Version tested: PC
No, no - I can't go out tonight. I have to finish writing this article. Even though I'm too tired and bored, and keep getting distracted by playing videogames. Yes, I know it's sad. I won't be doing this kind of thing forever though - honestly, I'm working on that novel. It's just taking so long, and there always seems to be something better to do with my time.
I can't think of any game I've ever played that's made me feel worse about myself than The Sims 3. Its inevitable but expert extension of goals, activities, employment and personality traits over the first two games means sims are no longer vague simulacrums of people you know - they now behave like people you know too. I made me, as every good little egomaniac does in a Sims game - and he ended up behaving like me, living the life I lead. The game's jumped from the abstract wish-fulfilment dollhouse of the past into a strange, sprawling thing of character-simulation/assassination, the out-and-out fantastical (sim-me eventually escalated from jaded hack to best-selling author, before expiring and then haunting his old house), and community-created content.
For all the changes, it's definitely The Sims. You'd never mistake it for anything else - the way the characters move, talk, wet themselves, their crazed pinging between joy and despair... You'll spend your time trying to increase their skills, their income and their relationships - tiny numbers slowly growing. This is no break with tradition, and yet some of the tiniest changes prove the most profound. Crucially, adjustment of the various happiness factors means your sims aren't trapped in quite so rapid a plunge towards misery and discomfort. They now have the time to make much more of the day than working, eating, sleeping and ablution. And even if cooking pancakes does still mysteriously take an hour, at least you can grab a taxi to work and turn up late.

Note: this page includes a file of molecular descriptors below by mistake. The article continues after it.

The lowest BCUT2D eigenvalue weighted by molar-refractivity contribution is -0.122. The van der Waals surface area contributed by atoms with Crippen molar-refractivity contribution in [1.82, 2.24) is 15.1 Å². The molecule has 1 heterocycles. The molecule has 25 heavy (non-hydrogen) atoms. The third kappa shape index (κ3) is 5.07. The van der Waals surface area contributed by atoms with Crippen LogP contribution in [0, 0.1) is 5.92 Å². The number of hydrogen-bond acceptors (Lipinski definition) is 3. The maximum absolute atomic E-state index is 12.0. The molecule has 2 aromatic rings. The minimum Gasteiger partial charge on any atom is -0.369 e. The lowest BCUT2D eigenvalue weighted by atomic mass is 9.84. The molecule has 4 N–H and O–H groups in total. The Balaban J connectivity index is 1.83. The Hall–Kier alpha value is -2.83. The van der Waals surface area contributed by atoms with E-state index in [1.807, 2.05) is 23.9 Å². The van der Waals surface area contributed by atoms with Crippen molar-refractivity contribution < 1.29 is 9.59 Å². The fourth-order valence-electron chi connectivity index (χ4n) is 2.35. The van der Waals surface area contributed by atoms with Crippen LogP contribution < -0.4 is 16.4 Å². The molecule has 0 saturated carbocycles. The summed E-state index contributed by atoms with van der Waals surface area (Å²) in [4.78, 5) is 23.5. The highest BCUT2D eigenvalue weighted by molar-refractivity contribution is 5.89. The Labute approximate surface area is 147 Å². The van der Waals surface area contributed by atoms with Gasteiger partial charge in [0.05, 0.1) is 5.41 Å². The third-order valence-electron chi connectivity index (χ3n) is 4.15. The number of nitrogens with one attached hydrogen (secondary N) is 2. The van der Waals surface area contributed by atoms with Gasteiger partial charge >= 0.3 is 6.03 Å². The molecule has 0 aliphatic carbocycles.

Which brings up the major change to the game - that it's now set in an open world, rather than every location being an isolated cell you teleport between. Wherever you go, you'll find other sims bimbling along, ready for a chat, scrap or impromptu game of chess. It's all a little too neat to feel truly like a living world - those sims remain very much simulations - but it allows for so much more anecdote-fuelling randomness. I also found it a useful way to indulge more sociopathic tendencies - a grumpy itch could be scratched by harassing some poor pensioner in the park, rather than upsetting an existing sim-relationship.
Of course, depending on how high you've set the autonomy option (on a scale of stand-around-usefully to repeatedly-order-pizza-even-though-the-fridge-is-fully-stocked), your sims might fall out anyway. Personality traits rather than arbitrary likes/dislikes define their behaviour - so a sim with the Mean-Spirited trait will be prone to insulting people for no reason, or writing poisonous invective on the internet to pass the time. Interestingly, picking a slew of negative traits doesn't trap a sim in the emotional cul-de-sac you might expect. It's always possible to charm another sim, or keep a lid on their public freak-outs - this is a forgiving game, the many options for mischief or cruelty there as optional entertainment rather than crippling handicaps. They're also there to better parody your friends and loved-ones, of course - tag a chum as insane or a kleptomaniac, wind 'em up and watch 'em go.